TAIPEI (Taiwan News) – Environmental group Greenpeace has urged Taiwan’s 2020 presidential candidates to put forth policies in response to the issue of climate change as Taiwan is listed in the top 25 countries in the world with highest per capita carbon dioxide emissions in 2018, according to a United Daily News (UDN) report on Sunday (Oct. 13).
The school strike launched by Swedish girl Greta Thunberg (桑柏格) attracted 6 million people around the world to take to the street to call public attention to the climate change issue. In Taiwan, instead of organizing street protests, Greenpeace and other groups such as Taiwan Youth Climate Coalition (TWYCC) have called on all 2020 presidential candidates to directly respond to the issue, the UDN reported.
A Greenpeace opinion poll showed that most people in Taiwan opined that presidential candidates should face up to the crisis brought by climate change by putting forth energy policies that can respond to the trend of converting to recyclable energies, including solar energy, wind power, terrestrial heat, tidal energy, and biomass energy, according to the UDN report.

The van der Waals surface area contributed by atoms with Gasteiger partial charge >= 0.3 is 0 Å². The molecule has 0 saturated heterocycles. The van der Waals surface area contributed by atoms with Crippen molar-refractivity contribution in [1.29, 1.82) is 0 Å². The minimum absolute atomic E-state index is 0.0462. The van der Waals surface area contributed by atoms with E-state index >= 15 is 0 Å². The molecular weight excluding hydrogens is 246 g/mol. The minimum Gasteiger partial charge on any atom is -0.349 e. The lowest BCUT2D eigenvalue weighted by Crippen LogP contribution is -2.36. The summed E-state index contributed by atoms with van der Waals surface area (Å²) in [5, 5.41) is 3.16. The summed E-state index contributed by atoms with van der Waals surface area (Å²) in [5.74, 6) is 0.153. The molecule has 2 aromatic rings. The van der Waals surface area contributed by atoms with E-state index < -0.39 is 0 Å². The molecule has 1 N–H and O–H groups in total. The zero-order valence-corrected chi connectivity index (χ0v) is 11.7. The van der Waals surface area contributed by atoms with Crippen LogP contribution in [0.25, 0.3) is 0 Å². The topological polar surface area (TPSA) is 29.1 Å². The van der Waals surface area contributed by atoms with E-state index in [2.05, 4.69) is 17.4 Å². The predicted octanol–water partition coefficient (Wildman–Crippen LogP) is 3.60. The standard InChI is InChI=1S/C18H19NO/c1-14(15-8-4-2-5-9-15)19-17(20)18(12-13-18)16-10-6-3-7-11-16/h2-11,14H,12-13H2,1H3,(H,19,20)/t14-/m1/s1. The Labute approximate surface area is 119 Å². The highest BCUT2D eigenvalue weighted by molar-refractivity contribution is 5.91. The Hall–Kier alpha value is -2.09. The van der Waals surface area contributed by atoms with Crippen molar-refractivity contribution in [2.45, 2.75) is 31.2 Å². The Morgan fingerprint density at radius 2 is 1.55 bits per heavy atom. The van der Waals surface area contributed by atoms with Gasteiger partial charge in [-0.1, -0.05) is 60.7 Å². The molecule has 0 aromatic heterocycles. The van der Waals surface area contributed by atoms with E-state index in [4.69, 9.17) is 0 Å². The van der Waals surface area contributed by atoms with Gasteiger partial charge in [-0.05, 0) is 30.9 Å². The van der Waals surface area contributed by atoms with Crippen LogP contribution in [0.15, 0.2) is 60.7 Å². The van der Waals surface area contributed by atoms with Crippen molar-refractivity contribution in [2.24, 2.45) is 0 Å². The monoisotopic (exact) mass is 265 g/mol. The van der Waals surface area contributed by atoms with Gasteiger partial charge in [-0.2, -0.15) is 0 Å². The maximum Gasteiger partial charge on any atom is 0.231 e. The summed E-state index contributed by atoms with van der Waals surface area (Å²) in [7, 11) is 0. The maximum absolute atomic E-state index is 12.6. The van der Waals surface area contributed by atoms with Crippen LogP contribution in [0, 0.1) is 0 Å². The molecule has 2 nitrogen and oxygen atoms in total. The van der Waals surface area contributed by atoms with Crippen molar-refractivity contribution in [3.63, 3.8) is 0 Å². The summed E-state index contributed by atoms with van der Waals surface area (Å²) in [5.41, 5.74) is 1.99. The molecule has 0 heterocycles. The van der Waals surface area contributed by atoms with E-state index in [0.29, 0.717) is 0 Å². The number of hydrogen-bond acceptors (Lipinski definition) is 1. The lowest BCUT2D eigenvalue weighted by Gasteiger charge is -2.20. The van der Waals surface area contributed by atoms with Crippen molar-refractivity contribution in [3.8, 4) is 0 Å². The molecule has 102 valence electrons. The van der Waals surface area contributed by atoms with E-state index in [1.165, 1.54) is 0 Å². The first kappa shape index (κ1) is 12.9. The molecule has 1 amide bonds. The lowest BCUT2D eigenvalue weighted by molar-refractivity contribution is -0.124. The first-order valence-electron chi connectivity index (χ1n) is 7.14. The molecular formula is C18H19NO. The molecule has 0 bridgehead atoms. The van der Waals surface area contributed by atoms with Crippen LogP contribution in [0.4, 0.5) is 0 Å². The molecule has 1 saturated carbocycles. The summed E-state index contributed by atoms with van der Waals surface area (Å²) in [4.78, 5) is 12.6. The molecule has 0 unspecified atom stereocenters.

Greenpeace energy project director Tsai Tu-wei (蔡篤慰) said that according to the data of the Emission Database for Global Atmospheric Research, Taiwan’s per capita carbon dioxide (CO2) emissions were 12.01 tonnes in 2018, which ranked 25th in the world and much higher than the global average of 4.97 tonnes. Taiwan's per capita CO2 emissions were higher than those of Singapore (9.65 tonnes), Germany (9.15 tonnes), and even China (7.95 tonnes), according to the report.
According to the EDGAR data, Palau’s per capita emissions of 57.95 tonnes of CO2 were the highest in the world in 2018. Russian per capita emissions of 12.14 tonnes of CO2 were slightly higher than that of Taiwan.
"However, per capita emissions and total annual emissions are different. China is, by a significant margin, Asia’s and the world’s largest emitter: it emits nearly 10 billion tonnes each year, more than one-quarter of global emissions," says an article titled "CO2 and Greenhouse Gas Emission" published in Our World in Data in May 2017 and updated in October 2018.
Tsai said that even though Taiwan's ranking has not changed over the past four years, the country's per capita CO2 emissions have grown by 1.5 percent every year.
A Greenpeace research report showed that if Taiwan and the rest of the world are not actively cutting emissions of heat-trapping gases, it’s predicted that 1.2 million Taiwanese and a total area of 1,397 square kilometers in the country will be affected by rising sea levels by 2025, urging Taiwan to treat the issue as an emergency, according to the UDN report.